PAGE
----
Bluetooth Vulnerabilities Spell Risk

Bluetooth (define) is a common feature in cell phones, Smartphones and laptops. When left on “visible to all” mode, research from Kaspersky Labs suggests vulnerabilities could leave the device open to malicious code or unauthorized use.

When Bluetooth runs on a device, it leaves a communication port open. Users can set the connection to “invisible” mode, which allows only previously connected devices to communicate. The default setting, however, is often “visible to all” which allows other Bluetooth users to connect to a device.

“The threat is real,” said Shane Coursen, senior technical consultant for Kaspersky Labs. “Is it something that we need to pay attention to? Absolutely. Is it something that should keep you up at night? Not at this point.”

The Cabir virus is the most widespread malicious virus spread to cell phones via a Bluetooth connection. Other worms include the Lasco and Comwar, each spread to infect phones using the Symbian OS (define).

The three tactics used by hackers to gain access to a device include:

  • Social Engineering: Hackers gain access by establishing a connection as a “trusted device” or persuades a user to authorize a connection, lowering or disabling security and authentification protocols.
  • Vulnerabilities in the protocol: Hackers steal data from the phone, or use it to make calls, send messages, conduct DoS attacks (define) or listen to calls with an earpiece.
  • Malicious code: Infect a telephone with a worm which spreads to other devices via Bluetooth or MMS. The code can corrupt, steal or encrypt data on an infected phone.

While a phone is under the control of hackers, vulnerabilities allow it to authorize the intruders to:

  • Initiate a phone call.
  • Send SMS messages to any number.
  • Read SMS messages stored on the phone.
  • Read and write phonebook entries.
  • Configure call forwarding.

To determine the potential damage an attack over Bluetooth, the software security firm observed how many devices had the wireless protocol active at InfoSecurity 2006 in London, and also counted enabled devices at various locations in London and Moscow.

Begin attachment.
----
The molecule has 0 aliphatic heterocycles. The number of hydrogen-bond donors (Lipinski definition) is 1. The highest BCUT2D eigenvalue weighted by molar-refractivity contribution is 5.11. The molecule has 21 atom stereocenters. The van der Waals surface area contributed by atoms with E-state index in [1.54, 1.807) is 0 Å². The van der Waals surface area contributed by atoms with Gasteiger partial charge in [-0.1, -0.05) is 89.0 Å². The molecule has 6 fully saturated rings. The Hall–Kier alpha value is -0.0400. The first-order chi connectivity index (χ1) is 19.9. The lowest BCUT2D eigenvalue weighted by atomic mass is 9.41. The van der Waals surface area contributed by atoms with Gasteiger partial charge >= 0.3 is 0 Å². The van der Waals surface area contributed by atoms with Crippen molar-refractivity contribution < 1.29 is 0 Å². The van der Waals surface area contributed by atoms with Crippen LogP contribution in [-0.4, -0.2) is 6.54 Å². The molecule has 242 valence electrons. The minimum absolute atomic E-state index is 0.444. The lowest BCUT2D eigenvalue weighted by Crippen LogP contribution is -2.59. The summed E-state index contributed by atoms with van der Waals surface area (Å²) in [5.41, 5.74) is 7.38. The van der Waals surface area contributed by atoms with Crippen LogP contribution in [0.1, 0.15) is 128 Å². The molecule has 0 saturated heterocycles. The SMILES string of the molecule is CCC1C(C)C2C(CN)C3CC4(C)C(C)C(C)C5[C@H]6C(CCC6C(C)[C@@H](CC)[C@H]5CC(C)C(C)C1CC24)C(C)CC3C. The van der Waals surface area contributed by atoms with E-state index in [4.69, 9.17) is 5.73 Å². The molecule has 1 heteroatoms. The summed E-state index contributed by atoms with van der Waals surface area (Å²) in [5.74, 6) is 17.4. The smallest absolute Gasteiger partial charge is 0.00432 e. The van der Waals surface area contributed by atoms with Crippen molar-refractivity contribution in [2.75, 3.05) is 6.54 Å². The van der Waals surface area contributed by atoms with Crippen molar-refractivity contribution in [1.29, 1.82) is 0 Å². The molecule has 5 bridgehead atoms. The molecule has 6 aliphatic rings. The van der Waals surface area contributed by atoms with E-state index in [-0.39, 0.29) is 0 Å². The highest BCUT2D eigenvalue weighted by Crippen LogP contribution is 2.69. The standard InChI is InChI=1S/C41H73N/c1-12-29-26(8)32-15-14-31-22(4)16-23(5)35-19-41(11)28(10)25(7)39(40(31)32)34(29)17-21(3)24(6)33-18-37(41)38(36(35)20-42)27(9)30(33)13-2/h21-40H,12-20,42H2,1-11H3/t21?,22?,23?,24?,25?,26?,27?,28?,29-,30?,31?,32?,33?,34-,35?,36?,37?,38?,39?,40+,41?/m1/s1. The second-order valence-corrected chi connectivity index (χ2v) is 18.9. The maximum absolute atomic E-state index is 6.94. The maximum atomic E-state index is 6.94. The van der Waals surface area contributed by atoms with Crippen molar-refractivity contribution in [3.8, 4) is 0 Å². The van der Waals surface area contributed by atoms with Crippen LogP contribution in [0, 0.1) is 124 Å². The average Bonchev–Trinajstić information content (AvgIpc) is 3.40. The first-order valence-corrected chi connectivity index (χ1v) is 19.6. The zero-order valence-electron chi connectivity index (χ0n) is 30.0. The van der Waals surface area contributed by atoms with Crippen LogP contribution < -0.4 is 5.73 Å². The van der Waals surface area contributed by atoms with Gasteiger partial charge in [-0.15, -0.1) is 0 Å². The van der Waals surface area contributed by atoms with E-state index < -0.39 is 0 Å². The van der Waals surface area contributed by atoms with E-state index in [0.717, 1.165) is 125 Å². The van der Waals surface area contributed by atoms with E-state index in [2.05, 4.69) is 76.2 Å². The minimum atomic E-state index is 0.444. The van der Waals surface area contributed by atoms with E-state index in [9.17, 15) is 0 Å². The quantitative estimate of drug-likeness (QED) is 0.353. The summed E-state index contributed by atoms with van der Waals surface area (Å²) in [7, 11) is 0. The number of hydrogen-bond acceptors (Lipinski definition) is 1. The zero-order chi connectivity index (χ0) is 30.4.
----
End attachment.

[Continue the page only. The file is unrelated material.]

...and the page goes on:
During InfoSecurity, which ran three days, the team of researchers detected over 2,000 Bluetooth-enabled devices at the show and other sites in London. Over half of the devices were detected at the show, and belonged to exhibitors and attendees at the event. Additional locations in London included the London Underground’s Victoria, King’s Cross and Waterloo stations during rush hour.

In Moscow, tests were conducted at local supermarkets and the Moscow metro. The team detected about 100 devices in ‘visible to all’ mode in about an hour’s time.

Part of the research entailed an attempt to catch a virus in one of these locations. Devices were configured with names near the top of the alphabet, which would be detected before letters occurring later in the alphabet. Device names like BlueSoleil, Blue Auditor and BT Scanner were used in the test. No virus was actually received during the test.

While the devices remained safe, the firm used data on epidemics caused by biological viruses and mathematical epidemiological models to estimate the likelihood of a mobile virus epidemic. The report estimates a worm for a mobile device would be able to infect nearly all vulnerable devices in Moscow within a 15 day period. An outbreak of that size would likely start in a busy area like a subway station, shopping mall or sporting event.

“In a football stadium, there’s going to be a lot of people in a fairly small area, and the chance for targeting phones that are compromise-able could cause a minor outbreak,” said Coursen.

Bluetooth does have characteristics that might protect users, or prolong the spread of a virus. It works in close proximity, and requires a pairing which a user is often aware of.

“It’s pretty simple to avoid most of today’s mobile malware, it’s not fully automatic,” said Coursen. “Most of it requires that you accept a file that’s being transferred, another way is that Bluetooth devices have a way to turn to invisible mode. Simply set your device to that mode once you have your devices configured.” Coursen said it’s not necessary to have the device on visible to all mode once it’s been paired with the devices meant to be used for that session.

While Smartphones may have more functionality than standard handsets, Coursen said basic handsets with Bluetooth can offer more services than Smartphones. “Those services open them up to a couple more attacks than Smartphones, but there really isn’t a whole lot of interest in the malware side,” he said.


Accessible Bluetooth Services on All Electronic Devices
Click to view Accessible Bluetooth Services on All Electronic Devices chart
Accessible Bluetooth Services on Smartphones
Click to view Accessible Bluetooth Services on Smartphones chart
Accessible Bluetooth Services on Handsets
Click to view Accessible Bluetooth Services on Handsets chart


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